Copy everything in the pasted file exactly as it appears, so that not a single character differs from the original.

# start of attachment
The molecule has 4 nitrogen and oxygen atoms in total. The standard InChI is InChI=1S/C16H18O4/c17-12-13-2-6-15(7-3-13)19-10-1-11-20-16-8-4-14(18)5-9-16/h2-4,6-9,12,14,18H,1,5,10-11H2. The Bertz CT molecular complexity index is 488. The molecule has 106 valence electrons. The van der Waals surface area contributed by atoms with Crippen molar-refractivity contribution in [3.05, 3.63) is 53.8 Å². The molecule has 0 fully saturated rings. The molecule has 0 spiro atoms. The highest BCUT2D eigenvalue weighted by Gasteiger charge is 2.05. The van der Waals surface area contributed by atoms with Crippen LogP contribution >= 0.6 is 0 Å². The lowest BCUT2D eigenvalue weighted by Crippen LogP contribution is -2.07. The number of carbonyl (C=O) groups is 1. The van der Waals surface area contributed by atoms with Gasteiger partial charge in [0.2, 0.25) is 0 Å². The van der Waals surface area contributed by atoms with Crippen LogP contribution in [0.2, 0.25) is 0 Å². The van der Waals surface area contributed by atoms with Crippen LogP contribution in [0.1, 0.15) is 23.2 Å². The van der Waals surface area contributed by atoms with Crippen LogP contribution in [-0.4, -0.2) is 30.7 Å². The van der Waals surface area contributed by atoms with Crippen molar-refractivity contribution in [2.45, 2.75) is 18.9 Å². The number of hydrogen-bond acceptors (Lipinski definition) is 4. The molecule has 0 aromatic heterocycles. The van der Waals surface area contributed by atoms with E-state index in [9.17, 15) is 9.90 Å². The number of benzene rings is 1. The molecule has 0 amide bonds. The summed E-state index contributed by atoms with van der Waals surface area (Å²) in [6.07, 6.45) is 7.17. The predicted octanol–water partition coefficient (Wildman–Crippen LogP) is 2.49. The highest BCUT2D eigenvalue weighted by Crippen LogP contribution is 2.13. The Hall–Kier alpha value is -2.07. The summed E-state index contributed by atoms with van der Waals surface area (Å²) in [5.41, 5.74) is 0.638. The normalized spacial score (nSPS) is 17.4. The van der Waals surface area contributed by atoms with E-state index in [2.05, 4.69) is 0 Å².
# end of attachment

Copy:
The molecule has 4 nitrogen and oxygen atoms in total. The standard InChI is InChI=1S/C16H18O4/c17-12-13-2-6-15(7-3-13)19-10-1-11-20-16-8-4-14(18)5-9-16/h2-4,6-9,12,14,18H,1,5,10-11H2. The Bertz CT molecular complexity index is 488. The molecule has 106 valence electrons. The van der Waals surface area contributed by atoms with Crippen molar-refractivity contribution in [3.05, 3.63) is 53.8 Å². The molecule has 0 fully saturated rings. The molecule has 0 spiro atoms. The highest BCUT2D eigenvalue weighted by Gasteiger charge is 2.05. The van der Waals surface area contributed by atoms with Crippen LogP contribution >= 0.6 is 0 Å². The lowest BCUT2D eigenvalue weighted by Crippen LogP contribution is -2.07. The number of carbonyl (C=O) groups is 1. The van der Waals surface area contributed by atoms with Gasteiger partial charge in [0.2, 0.25) is 0 Å². The van der Waals surface area contributed by atoms with Crippen LogP contribution in [0.2, 0.25) is 0 Å². The van der Waals surface area contributed by atoms with Crippen LogP contribution in [0.1, 0.15) is 23.2 Å². The van der Waals surface area contributed by atoms with Crippen LogP contribution in [-0.4, -0.2) is 30.7 Å². The van der Waals surface area contributed by atoms with Crippen molar-refractivity contribution in [2.45, 2.75) is 18.9 Å². The number of hydrogen-bond acceptors (Lipinski definition) is 4. The molecule has 0 aromatic heterocycles. The van der Waals surface area contributed by atoms with E-state index in [9.17, 15) is 9.90 Å². The number of benzene rings is 1. The molecule has 0 amide bonds. The summed E-state index contributed by atoms with van der Waals surface area (Å²) in [6.07, 6.45) is 7.17. The predicted octanol–water partition coefficient (Wildman–Crippen LogP) is 2.49. The highest BCUT2D eigenvalue weighted by Crippen LogP contribution is 2.13. The Hall–Kier alpha value is -2.07. The summed E-state index contributed by atoms with van der Waals surface area (Å²) in [5.41, 5.74) is 0.638. The normalized spacial score (nSPS) is 17.4. The van der Waals surface area contributed by atoms with E-state index in [2.05, 4.69) is 0 Å².